I then headed towards Vyeboom Dam for a drink; just more impala along the way, no baboons and another hippo in the water! There was no sign of the young leopard that had been seen there in the morning. As the hippo didn’t emerge from the water as I had hoped, I decided to make my way back towards Sohebele Dam hoping to time it right and get the hippos coming out of the water after dark. We found a reasonably relaxed civet on the way, and carried on past impala and more giraffe before coming across an animal I didn’t expect to see...so much so that I had actually questioned it’s existence this very morning. Sadly it wasn’t the mythical pangolin (I still don’t believe they exist!), but something nearly as rare of late. It was Mbali.
Our dear old leopard has not been seen for over 2 months, and upon driving past the last spot we saw her some months back, I joked with Petros in my usual way and asked him where Mbali was, and if indeed he even thought she was still alive. Without giving me a solid answer, he just restated what I thought; we hadn’t seen any signs of her for two months, so who knew? Maybe she was dead...maybe she wasn’t...less than 12 hours later, she answered my question herself!
While driving down Tawny Eagle Rd towards Sohebele Dam, in an area I have seen her many times before, there we stumbled upon a leopard ambling down the road, and almost immediately we knew it was her! It was such a wonderful feeling to see her again – a long lost friend had returned alive and well (and unlike our Nkateko escaped a few days back, there was no bursting this bubble!). Mbali was looking in reasonably good shape, although as seems to be a permanent fixture on her of late, she was sporting several fresh gashes on her limbs indicating a fight of sorts. She found some impala as she was walking and we went lights out before realising that even in the bright moonlight we had lost her! Luckily as Grant pulled into the area, he relocated her, and we watched her watching impala until she nodded off. She then jumped up and ran towards a bush in the opposite direction and flushed a couple of steenbuck out of it – from the whining sounds, I actually thought that she had caught one, but it was a false alarm. I left to give Herald a turn, but she disappeared into some thick bush and that was it...just like she had arrived, she had disappeared.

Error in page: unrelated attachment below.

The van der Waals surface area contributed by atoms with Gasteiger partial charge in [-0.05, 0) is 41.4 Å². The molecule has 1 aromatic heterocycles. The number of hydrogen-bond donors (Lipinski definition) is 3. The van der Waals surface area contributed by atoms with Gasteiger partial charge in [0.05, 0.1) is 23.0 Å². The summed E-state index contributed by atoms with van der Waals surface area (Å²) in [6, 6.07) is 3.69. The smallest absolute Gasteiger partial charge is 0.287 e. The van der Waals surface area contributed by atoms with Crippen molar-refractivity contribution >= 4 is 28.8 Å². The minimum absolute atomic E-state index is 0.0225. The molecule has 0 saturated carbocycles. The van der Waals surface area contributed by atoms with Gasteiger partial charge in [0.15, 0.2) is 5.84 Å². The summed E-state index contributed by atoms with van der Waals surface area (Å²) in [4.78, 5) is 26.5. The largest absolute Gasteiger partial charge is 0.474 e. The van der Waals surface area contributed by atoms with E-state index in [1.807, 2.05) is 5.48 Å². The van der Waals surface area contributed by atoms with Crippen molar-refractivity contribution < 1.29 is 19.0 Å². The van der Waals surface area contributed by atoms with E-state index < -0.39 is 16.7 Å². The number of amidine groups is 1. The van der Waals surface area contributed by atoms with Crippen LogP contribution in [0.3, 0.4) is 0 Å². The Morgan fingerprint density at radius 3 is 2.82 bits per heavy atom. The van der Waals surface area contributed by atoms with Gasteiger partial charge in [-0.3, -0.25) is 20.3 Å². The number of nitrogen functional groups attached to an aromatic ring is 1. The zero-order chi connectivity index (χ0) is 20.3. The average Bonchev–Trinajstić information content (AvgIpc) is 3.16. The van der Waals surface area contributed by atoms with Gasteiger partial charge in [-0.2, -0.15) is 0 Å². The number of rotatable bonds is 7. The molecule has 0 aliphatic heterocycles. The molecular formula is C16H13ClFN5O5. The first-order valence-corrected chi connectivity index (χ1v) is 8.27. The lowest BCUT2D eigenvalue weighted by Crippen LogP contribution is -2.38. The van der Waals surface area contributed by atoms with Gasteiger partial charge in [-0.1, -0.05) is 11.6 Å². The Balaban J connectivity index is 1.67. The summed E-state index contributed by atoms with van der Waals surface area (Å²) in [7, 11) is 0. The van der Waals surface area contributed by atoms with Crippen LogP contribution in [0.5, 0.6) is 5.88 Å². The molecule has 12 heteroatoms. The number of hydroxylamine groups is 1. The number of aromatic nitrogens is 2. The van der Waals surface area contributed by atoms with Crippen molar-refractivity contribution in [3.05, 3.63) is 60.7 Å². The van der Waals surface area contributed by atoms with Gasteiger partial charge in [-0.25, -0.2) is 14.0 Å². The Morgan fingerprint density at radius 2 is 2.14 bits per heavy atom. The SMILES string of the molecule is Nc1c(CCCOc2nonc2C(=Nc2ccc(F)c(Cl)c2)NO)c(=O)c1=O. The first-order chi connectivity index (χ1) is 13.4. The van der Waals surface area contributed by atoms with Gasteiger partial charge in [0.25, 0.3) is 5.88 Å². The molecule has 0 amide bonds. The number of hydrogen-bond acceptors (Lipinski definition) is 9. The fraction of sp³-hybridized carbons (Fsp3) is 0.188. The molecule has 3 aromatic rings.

|Mbali leopardess - Alive and well!!!|
While it was great to see her again, it did beg the question: “where on earth has she been for the last two months!”...and more importantly, “how long is she going to hang around for?”...only time will tell I guess!
It was a great way to end off a very chilled drive...and to top it off, as we approached Sohebele Dam, there were a couple of hippos getting ready to leave the water! Unfortunately they moved back in as we approached, but one baby stayed out and grazed for a short while before joining its mother in the water again. I got only half a point for that, and then half a point for finding baboons sleeping on Argyle Dam wall...but that too was after dark so we couldn’t watch them properly! Guess what I’m looking for tomorrow then!